The facts, the psychology and relationships are undeniable parts of humanity. But relational ethics highlights the importance of human solidarity and responsibility.
Relational ethics is the heart of the contextual approach. We need other persons and we need to be involved in strong relationships. Connectedness means: to be seen and to be known, which gives us sufficient freedom and self-confidence to be meaningful to others. The main source of connection lies in the family and especially in the connectedness with our parents. That gives us the convidence to connect with others. The fabric of the relationship is loyalty and the layer in which it can develop is justice.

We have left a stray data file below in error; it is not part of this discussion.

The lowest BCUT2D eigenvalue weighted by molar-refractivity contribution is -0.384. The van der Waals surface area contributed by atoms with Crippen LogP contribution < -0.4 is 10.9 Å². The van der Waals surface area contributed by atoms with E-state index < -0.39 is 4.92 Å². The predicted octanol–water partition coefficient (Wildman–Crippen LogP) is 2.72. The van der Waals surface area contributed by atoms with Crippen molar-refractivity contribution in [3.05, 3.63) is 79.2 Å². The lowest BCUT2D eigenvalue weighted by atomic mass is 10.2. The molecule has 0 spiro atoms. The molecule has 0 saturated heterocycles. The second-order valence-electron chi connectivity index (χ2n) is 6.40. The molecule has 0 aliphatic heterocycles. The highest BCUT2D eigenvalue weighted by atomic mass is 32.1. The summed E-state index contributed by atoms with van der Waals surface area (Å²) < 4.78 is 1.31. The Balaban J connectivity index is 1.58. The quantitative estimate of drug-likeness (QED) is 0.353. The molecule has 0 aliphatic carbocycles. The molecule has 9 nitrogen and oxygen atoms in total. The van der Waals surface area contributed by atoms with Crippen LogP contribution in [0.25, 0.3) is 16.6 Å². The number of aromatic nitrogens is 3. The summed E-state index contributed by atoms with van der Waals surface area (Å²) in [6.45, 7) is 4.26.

Within therapy and social work, the contextual approach becomes more and more popular. Contextual workers try to mobilize the human desire for connectedness, in order to overcome disappointments and obstacles. Also, expectations and disappointments from previous generations are discussed when nessesary. The goal is to reconnect people with significant others and reastablish a healing dialogue. This dialogue creates freedom and trust, which is needed to be meaningful and to be able to carry responsibility for others in general, and for the future generation in particular. Thus, a revolving slate can be broken.
The contextual approach was developed by Ivan Boszormenyi-Nagy (pictured) and can be applied to all those fields where the relationship between people is central: education, pastoral care, nursing, management, etc.